Business Operations

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Deciding How Frequently to Pay Your Business’s Employees

Deciding how frequently you’ll pay employees is an important point to work out before hiring staff. Most businesses choose one or more of these pay periods: [more…]

Determining Net Pay for Employees in Your Business

Net pay is the amount a person is paid after subtracting taxes and benefits. So, after all deductions are subtracted from an employee’s gross pay, you are left with the net pay. After you figure out all [more…]

Cafeteria Benefits Plans: Offering Choices to Employees

Cafeteria plans are benefit plans that offer employees a choice of benefits based on cost. Employees can pick and choose from those benefits and put together a benefit package that works best for them [more…]

Classes of Stock Shares in a Business

Before you invest in stock shares, you should ascertain whether the corporation has issued just one class of stock shares. A class is one group, or type, of stock shares all having identical rights; every [more…]

Why Accounting Systems Need Strong Internal Controls

Any accounting system should establish and vigorously enforce effective internal controls — basically, additional forms and procedures over and above what’s needed strictly to move operations along. [more…]

Accounting Controls That Guard Against Mistakes and Theft

Accounting is characterized by a lot of paperwork — forms and procedures are plentiful. Internal accounting controls that guard against mistakes and theft are also essential business tools. Most business [more…]

Leaving Good Audit Trails in a Bookkeeping System

Good bookkeeping systems leave good audit trails. An audit trail is a clear-cut path of the sequence of events leading up to an entry in the accounts. An accountant starts with the source documents and [more…]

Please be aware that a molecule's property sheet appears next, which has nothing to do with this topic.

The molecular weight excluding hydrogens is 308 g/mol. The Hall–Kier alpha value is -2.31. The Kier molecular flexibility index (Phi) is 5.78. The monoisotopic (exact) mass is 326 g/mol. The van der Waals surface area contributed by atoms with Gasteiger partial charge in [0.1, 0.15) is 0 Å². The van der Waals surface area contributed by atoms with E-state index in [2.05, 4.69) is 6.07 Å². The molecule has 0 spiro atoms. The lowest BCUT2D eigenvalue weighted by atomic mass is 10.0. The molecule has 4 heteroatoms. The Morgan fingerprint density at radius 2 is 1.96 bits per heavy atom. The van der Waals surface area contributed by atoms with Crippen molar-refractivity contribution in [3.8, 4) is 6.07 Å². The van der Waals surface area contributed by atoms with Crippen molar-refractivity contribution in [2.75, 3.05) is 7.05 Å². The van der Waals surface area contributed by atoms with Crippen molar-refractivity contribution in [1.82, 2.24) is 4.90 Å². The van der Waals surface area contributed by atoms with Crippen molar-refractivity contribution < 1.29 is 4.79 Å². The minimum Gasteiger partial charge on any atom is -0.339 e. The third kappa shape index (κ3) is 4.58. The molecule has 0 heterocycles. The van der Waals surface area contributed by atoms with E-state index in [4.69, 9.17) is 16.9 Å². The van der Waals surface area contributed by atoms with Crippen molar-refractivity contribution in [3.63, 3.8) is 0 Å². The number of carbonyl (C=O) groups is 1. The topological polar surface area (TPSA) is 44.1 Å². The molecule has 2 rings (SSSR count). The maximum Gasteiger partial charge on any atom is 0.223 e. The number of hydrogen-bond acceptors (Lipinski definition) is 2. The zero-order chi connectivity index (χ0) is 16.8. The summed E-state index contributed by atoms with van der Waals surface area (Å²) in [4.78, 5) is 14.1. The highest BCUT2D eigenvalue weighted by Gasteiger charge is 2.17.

What You Should Know about Financing a Business

To run a business, you need financial backing, otherwise known as capital. A business raises capital by buying things on credit, waiting to pay some expenses, borrowing money, getting owners to invest [more…]

Financial Leverage: Taking a Chance on Business Debt

A majority of businesses use financial leverage to borrow money, providing part of the total capital needed for their assets. The main reason for debt is to close the gap between how much capital the owners [more…]

Studying the Sources of Business Capital

Every business needs sources of capital (financial backing), because it's capital that provides the money for the assets a business needs to carry on its operations. Common examples of business assets [more…]

Legal Definitions of Business Entities

An important aspect of the U.S. legal system — from a business and economic standpoint — is that the law enables entities to be created for conducting business activities. These entities are separate and [more…]

Raising Equity in a Corporation by Issuing Stock Shares

When raising equity capital, a corporation issues stock ownership shares to persons who invest money in the business. These ownership shares are documented by stock certificates, which state the name of [more…]

Primary Reasons for Budgeting in a Business